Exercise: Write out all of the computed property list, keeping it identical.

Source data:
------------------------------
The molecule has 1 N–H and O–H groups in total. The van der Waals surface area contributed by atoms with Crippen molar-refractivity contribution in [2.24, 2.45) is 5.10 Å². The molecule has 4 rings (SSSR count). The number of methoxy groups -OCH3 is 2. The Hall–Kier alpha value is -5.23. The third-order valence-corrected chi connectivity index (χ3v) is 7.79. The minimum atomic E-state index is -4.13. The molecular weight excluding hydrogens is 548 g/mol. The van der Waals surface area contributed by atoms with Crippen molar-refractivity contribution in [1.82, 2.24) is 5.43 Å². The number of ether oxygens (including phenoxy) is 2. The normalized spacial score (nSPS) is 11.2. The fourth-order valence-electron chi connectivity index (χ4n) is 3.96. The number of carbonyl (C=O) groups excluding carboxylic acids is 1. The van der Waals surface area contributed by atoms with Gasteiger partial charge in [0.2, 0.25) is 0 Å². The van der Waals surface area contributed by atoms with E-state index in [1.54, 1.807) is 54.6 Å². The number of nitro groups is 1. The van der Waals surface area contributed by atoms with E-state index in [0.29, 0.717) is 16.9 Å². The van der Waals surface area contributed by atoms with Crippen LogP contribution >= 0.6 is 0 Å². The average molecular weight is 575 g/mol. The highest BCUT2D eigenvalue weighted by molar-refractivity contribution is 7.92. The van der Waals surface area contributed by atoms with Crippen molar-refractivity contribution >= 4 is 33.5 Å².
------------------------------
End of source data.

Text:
The molecule has 1 N–H and O–H groups in total. The van der Waals surface area contributed by atoms with Crippen molar-refractivity contribution in [2.24, 2.45) is 5.10 Å². The molecule has 4 rings (SSSR count). The number of methoxy groups -OCH3 is 2. The Hall–Kier alpha value is -5.23. The third-order valence-corrected chi connectivity index (χ3v) is 7.79. The minimum atomic E-state index is -4.13. The molecular weight excluding hydrogens is 548 g/mol. The van der Waals surface area contributed by atoms with Crippen molar-refractivity contribution in [1.82, 2.24) is 5.43 Å². The number of ether oxygens (including phenoxy) is 2. The normalized spacial score (nSPS) is 11.2. The fourth-order valence-electron chi connectivity index (χ4n) is 3.96. The number of carbonyl (C=O) groups excluding carboxylic acids is 1. The van der Waals surface area contributed by atoms with Gasteiger partial charge in [0.2, 0.25) is 0 Å². The van der Waals surface area contributed by atoms with E-state index in [1.54, 1.807) is 54.6 Å². The number of nitro groups is 1. The van der Waals surface area contributed by atoms with E-state index in [0.29, 0.717) is 16.9 Å². The van der Waals surface area contributed by atoms with Crippen LogP contribution >= 0.6 is 0 Å². The average molecular weight is 575 g/mol. The highest BCUT2D eigenvalue weighted by molar-refractivity contribution is 7.92. The van der Waals surface area contributed by atoms with Crippen molar-refractivity contribution >= 4 is 33.5 Å².